I also think people try to jam design patterns into problems than solving the problem the design pattern solves. We seem to obsessed with design patterns.

I also don’t think your code is any less of if you solve a problem that has a design pattern with another method that is also clean and follows good development guidelines.

Pair Programming

I know some people who assume if you don’t pair program you’re not as good as the people who do. Some people just don’t like pair programming (myself included). While I think pair programming is smart and extremely useful in many situations I don’t think it should be defined as the only way to go in those situations.

Code Kata

While I think doing code katas is a lot of fun and a wise move. I just don’t think that not doing it removes you understanding and ability to implement any of the best practices in development.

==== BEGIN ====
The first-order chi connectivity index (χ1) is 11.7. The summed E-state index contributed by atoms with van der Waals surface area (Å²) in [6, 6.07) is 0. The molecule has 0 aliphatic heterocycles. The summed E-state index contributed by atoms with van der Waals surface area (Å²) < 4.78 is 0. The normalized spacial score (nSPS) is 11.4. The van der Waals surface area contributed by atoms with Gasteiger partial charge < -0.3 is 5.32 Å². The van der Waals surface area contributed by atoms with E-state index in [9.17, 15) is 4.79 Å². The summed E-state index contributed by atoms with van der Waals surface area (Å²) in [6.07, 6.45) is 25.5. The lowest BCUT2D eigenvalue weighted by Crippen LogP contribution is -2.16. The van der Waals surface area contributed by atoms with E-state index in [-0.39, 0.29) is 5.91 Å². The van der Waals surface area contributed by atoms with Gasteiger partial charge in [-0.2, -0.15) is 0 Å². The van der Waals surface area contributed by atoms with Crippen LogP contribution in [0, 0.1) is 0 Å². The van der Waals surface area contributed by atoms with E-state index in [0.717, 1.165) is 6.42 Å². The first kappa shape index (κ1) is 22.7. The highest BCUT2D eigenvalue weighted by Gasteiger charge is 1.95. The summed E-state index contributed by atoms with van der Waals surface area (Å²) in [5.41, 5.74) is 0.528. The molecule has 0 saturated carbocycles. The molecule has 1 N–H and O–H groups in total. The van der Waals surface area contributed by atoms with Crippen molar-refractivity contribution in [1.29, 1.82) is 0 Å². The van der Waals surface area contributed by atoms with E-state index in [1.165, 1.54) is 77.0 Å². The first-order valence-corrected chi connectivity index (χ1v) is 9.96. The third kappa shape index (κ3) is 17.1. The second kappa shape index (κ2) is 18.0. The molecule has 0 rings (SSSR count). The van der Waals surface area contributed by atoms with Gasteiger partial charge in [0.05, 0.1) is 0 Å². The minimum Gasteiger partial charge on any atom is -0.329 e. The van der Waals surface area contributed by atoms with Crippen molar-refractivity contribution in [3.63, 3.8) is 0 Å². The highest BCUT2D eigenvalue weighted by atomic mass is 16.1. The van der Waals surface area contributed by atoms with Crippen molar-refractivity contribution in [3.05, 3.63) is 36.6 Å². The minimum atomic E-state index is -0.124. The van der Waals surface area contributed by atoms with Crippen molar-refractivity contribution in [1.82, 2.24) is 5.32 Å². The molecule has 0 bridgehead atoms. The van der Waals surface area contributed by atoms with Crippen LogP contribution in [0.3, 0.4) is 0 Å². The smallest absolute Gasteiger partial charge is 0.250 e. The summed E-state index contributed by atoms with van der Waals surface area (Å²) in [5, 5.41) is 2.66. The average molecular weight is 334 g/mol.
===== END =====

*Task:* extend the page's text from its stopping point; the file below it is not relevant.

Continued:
Continuous Integration

Many people think Continuous integration is simply running all your tests after each commit. Or even just using Jenkins before you merge so “master” is deployable. However Continuous integration is a practice of everyone working on the same branch and all committing to the same branch. So everyones work is integrated continuously. With the minimum of if you’re using branches that it’s merged into master at the end of the day. This in my opinion makes this a team discipline and not a single developers discipline.


Agile in it’s many forms it a method of managing the project. You can be a good developer producing good work without doing Agile.

Round up

So this is where it gets kinda complex and it’s mainly just my opinion. However I believe your ability to implement the above techniques, practice, patterns determine how good you actually are.